Imagine: your car starts behaving strangely while driving. The engine stalls or the car starts veering to one side. It’s likely you’d suspect that something is amiss in the engine, or transmission, or the steering mechanism. Less likely is that you think, “My car has been hacked.” In fact, most of us rarely think of our vehicles as potential targets of hacking despite the fact that vehicles today really are computers on wheels. Modern cars have hundreds of computing elements, a large number of sensors, several miles of cable, and are running several hundred Megabytes of code. Recent work has shown that hacking into a car—whether for purposes of theft or the remote control of driving functionality—is depressingly easy. However, according to ECE Professor Sandip Ray, the broader cybersecurity community is still not fully aware of the enormity of the cybersecurity risks posed by vehicles.
Dr. Ray’s team in the Warren B. Nelms Institute for the Connected World specifically targets the problem of the lack of awareness of security risks to automotive systems. Along with collaborators Dr. Janise McNair and Dr. Swarup Bhunia (both of ECE) and Dr. Wanli Xing from the UF Department of Education, Dr. Ray is leading a $500k project supported by the Secure and Trustworthy Cyberspace (SaTC) program at the National Science Foundation. The focus of “An Integrative Hands-on Approach to Vehicular Security Education” is to develop technology and materials to help the broader community comprehend the cybersecurity challenges in autonomous vehicles. Attack targets on autonomous vehicles are diverse and numerous, and include: sensors, hardware, software, vision, and ML components. A key aspect of the project will be the development of a variety of exploration platforms and self-paced training modules to help the community (safely) explore how hackers can get into vehicles, and comprehend how to employ cybersecurity defenses to protect vehicles against those attacks.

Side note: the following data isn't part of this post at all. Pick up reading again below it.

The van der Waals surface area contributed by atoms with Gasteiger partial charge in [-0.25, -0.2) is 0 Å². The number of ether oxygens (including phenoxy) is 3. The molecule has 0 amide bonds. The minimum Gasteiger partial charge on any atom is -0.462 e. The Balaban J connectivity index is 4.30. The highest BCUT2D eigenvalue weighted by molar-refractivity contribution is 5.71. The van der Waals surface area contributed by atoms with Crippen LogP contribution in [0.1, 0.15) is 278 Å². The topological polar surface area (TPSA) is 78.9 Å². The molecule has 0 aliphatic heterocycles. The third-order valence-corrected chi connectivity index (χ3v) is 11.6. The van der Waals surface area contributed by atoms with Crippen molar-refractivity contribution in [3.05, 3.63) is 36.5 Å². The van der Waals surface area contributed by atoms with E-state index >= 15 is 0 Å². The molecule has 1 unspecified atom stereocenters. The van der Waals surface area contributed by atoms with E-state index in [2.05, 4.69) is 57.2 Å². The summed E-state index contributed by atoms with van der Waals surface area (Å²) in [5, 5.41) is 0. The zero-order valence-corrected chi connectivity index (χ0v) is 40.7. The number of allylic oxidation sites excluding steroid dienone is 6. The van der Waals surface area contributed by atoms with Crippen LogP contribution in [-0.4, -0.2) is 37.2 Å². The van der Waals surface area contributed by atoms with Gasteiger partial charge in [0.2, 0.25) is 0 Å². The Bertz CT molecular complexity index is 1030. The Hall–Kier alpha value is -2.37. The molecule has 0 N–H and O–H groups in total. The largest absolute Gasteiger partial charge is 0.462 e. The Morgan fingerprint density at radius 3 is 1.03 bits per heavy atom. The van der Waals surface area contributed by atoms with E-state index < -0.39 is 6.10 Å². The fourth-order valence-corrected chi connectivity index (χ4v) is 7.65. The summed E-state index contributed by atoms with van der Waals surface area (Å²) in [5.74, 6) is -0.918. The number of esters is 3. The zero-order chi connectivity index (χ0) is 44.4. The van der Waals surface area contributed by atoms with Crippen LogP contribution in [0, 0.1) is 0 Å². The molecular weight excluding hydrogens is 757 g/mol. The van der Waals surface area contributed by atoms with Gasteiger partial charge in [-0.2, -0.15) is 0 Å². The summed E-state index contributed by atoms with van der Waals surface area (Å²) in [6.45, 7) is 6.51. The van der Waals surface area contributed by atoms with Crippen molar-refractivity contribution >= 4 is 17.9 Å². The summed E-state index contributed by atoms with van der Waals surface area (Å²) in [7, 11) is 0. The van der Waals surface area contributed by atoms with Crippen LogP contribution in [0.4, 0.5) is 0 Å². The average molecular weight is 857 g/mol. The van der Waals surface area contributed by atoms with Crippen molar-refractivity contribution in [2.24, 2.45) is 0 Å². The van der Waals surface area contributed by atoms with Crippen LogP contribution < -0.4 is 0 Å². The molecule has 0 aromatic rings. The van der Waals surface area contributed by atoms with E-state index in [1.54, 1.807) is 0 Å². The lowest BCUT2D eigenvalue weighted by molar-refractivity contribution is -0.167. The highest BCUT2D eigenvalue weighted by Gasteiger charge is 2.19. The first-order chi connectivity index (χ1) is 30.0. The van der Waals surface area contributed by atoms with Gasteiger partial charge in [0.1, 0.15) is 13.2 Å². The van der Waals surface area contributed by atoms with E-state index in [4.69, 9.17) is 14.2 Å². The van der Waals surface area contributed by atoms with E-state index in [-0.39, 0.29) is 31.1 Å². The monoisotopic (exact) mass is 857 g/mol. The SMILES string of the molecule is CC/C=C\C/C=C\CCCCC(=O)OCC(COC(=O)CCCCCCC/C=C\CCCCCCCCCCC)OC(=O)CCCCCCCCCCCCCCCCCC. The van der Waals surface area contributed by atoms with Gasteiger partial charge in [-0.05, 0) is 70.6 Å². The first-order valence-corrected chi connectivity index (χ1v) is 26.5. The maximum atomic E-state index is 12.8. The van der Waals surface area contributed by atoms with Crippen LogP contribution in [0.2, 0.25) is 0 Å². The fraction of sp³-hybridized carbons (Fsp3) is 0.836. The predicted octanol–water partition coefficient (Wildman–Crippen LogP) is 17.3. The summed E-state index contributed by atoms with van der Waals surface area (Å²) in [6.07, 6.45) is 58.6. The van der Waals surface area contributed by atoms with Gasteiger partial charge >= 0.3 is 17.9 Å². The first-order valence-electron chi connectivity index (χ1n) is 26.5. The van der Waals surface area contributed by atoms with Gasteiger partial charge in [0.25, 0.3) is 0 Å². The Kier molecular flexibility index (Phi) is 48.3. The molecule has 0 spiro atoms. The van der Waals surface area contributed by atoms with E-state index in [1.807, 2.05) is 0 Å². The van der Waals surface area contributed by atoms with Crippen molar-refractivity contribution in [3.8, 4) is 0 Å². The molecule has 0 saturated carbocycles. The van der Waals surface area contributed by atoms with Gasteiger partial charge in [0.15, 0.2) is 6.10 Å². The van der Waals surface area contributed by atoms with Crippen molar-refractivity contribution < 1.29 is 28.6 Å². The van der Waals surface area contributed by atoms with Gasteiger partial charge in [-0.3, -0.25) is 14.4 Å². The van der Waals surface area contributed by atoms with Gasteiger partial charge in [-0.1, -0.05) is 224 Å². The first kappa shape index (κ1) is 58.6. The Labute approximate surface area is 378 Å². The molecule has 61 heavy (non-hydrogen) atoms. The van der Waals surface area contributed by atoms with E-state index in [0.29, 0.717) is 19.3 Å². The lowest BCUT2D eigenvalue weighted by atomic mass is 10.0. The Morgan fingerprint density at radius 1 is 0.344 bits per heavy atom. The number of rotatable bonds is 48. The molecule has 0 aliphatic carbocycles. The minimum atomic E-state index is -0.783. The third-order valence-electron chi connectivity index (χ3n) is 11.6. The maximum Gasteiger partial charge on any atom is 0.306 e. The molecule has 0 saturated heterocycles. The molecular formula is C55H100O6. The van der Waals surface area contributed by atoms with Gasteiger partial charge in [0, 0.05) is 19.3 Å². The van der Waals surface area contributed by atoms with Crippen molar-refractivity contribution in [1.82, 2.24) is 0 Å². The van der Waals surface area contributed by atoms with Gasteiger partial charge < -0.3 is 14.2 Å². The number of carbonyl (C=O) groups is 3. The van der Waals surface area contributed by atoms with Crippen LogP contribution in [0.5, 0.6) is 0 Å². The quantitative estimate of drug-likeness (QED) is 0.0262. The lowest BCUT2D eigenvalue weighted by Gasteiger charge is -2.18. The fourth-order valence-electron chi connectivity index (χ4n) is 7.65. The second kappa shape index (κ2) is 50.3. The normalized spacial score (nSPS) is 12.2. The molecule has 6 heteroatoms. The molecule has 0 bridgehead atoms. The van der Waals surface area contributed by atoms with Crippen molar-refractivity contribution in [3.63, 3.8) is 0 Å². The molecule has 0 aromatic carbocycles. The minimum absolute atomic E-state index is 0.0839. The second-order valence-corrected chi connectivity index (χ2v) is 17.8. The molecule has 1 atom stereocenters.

In addition to creating awareness of the overall cybersecurity problem, an explicit goal of the project is the development of a workforce trained in the area of cybersecurity for autonomous vehicles. Given the current dearth of personnel with the relevant skills, security assurance is generally performed ad hoc by pulling together disparate teams with different skillsets. Vehicular design engineers with a good understanding of the platform perform security validation in consultation with traditional hardware security teams. In this scenario, however, anomalous cases or data tend to be missed, resulting in vulnerabilities discovered in the field. These vulnerabilities are then in turn patched quickly with a variety of workarounds (e.g., functionality reduction and point-fixes), which themselves may lead to further vulnerabilities. Given the critical nature of the transportation infrastructure, this lack of systematic attention to cybersecurity begins to be a national security problem. The project will address this by creating a cohort of highly skilled leaders well-versed in the principles and nuances of vehicular security.
Cybersecurity issues are going to worsen as we add more electronics, autonomy, and smartness to vehicles, as they provide more opportunities for hackers to break into the system. Clearly, our ability to safely deploy autonomous vehicles on road critically depends on our ability to combat this challenge.
Originally published on ECE Florida.